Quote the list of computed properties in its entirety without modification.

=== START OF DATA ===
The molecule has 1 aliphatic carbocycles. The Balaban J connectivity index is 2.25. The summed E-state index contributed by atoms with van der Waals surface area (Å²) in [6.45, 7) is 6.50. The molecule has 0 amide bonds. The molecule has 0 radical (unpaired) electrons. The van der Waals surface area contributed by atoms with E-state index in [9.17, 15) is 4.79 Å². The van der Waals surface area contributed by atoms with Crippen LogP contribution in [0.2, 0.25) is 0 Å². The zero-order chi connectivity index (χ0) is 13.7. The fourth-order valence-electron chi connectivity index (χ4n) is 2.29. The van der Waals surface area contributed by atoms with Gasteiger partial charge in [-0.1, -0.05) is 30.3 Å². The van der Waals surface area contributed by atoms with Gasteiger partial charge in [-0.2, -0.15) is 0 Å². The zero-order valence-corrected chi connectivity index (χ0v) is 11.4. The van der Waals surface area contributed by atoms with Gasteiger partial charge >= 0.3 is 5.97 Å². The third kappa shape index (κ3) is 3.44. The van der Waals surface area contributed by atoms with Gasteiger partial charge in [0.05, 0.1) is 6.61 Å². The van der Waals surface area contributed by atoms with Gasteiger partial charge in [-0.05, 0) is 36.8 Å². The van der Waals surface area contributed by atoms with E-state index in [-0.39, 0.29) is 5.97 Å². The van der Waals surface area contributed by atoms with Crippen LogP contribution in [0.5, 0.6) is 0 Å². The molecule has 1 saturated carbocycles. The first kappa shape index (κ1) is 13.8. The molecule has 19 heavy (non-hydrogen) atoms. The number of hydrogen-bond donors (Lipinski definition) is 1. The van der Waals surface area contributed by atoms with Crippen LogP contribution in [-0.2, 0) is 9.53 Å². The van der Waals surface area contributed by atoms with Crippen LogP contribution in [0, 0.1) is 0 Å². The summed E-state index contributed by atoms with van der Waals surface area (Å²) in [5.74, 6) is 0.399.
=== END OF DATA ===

The molecule has 1 aliphatic carbocycles. The Balaban J connectivity index is 2.25. The summed E-state index contributed by atoms with van der Waals surface area (Å²) in [6.45, 7) is 6.50. The molecule has 0 amide bonds. The molecule has 0 radical (unpaired) electrons. The van der Waals surface area contributed by atoms with E-state index in [9.17, 15) is 4.79 Å². The van der Waals surface area contributed by atoms with Crippen LogP contribution in [0.2, 0.25) is 0 Å². The zero-order chi connectivity index (χ0) is 13.7. The fourth-order valence-electron chi connectivity index (χ4n) is 2.29. The van der Waals surface area contributed by atoms with Gasteiger partial charge in [-0.1, -0.05) is 30.3 Å². The van der Waals surface area contributed by atoms with Gasteiger partial charge in [-0.2, -0.15) is 0 Å². The zero-order valence-corrected chi connectivity index (χ0v) is 11.4. The van der Waals surface area contributed by atoms with Gasteiger partial charge >= 0.3 is 5.97 Å². The third kappa shape index (κ3) is 3.44. The van der Waals surface area contributed by atoms with Gasteiger partial charge in [0.05, 0.1) is 6.61 Å². The van der Waals surface area contributed by atoms with Gasteiger partial charge in [-0.05, 0) is 36.8 Å². The van der Waals surface area contributed by atoms with E-state index in [-0.39, 0.29) is 5.97 Å². The van der Waals surface area contributed by atoms with Crippen LogP contribution in [0.5, 0.6) is 0 Å². The molecule has 1 saturated carbocycles. The first kappa shape index (κ1) is 13.8. The molecule has 19 heavy (non-hydrogen) atoms. The number of hydrogen-bond donors (Lipinski definition) is 1. The van der Waals surface area contributed by atoms with Crippen LogP contribution in [-0.2, 0) is 9.53 Å². The van der Waals surface area contributed by atoms with Crippen LogP contribution in [0, 0.1) is 0 Å². The summed E-state index contributed by atoms with van der Waals surface area (Å²) in [5.74, 6) is 0.399.